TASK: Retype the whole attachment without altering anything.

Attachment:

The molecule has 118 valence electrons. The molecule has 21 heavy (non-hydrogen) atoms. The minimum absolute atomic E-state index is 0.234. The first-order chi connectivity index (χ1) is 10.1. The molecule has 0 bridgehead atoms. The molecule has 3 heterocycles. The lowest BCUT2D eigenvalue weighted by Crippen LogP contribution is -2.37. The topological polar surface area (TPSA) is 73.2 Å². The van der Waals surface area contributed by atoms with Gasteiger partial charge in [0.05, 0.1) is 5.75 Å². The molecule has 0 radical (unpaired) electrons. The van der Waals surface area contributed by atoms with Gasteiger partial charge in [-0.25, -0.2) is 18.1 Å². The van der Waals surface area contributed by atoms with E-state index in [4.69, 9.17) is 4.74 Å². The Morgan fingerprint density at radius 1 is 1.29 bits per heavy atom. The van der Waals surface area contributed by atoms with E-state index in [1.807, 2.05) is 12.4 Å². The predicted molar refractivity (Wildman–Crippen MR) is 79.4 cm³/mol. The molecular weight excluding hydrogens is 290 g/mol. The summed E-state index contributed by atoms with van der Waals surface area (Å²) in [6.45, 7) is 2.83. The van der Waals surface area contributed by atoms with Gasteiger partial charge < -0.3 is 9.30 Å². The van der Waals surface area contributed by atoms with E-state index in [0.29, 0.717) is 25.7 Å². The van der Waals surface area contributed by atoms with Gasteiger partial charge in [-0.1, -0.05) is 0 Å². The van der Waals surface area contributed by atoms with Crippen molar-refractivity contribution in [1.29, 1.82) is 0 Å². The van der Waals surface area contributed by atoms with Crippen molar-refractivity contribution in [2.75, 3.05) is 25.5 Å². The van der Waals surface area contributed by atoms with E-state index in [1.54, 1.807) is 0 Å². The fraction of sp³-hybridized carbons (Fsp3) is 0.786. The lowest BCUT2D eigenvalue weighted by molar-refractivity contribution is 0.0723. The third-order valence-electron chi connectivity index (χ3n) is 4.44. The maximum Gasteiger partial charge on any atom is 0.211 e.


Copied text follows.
The molecule has 118 valence electrons. The molecule has 21 heavy (non-hydrogen) atoms. The minimum absolute atomic E-state index is 0.234. The first-order chi connectivity index (χ1) is 10.1. The molecule has 0 bridgehead atoms. The molecule has 3 heterocycles. The lowest BCUT2D eigenvalue weighted by Crippen LogP contribution is -2.37. The topological polar surface area (TPSA) is 73.2 Å². The van der Waals surface area contributed by atoms with Gasteiger partial charge in [0.05, 0.1) is 5.75 Å². The molecule has 0 radical (unpaired) electrons. The van der Waals surface area contributed by atoms with Gasteiger partial charge in [-0.25, -0.2) is 18.1 Å². The van der Waals surface area contributed by atoms with E-state index in [4.69, 9.17) is 4.74 Å². The Morgan fingerprint density at radius 1 is 1.29 bits per heavy atom. The van der Waals surface area contributed by atoms with E-state index in [1.807, 2.05) is 12.4 Å². The predicted molar refractivity (Wildman–Crippen MR) is 79.4 cm³/mol. The molecular weight excluding hydrogens is 290 g/mol. The summed E-state index contributed by atoms with van der Waals surface area (Å²) in [6.45, 7) is 2.83. The van der Waals surface area contributed by atoms with Gasteiger partial charge < -0.3 is 9.30 Å². The van der Waals surface area contributed by atoms with E-state index in [0.29, 0.717) is 25.7 Å². The van der Waals surface area contributed by atoms with Gasteiger partial charge in [-0.1, -0.05) is 0 Å². The van der Waals surface area contributed by atoms with Crippen molar-refractivity contribution in [1.29, 1.82) is 0 Å². The van der Waals surface area contributed by atoms with Crippen molar-refractivity contribution in [2.75, 3.05) is 25.5 Å². The van der Waals surface area contributed by atoms with E-state index in [1.54, 1.807) is 0 Å². The fraction of sp³-hybridized carbons (Fsp3) is 0.786. The lowest BCUT2D eigenvalue weighted by molar-refractivity contribution is 0.0723. The third-order valence-electron chi connectivity index (χ3n) is 4.44. The maximum Gasteiger partial charge on any atom is 0.211 e.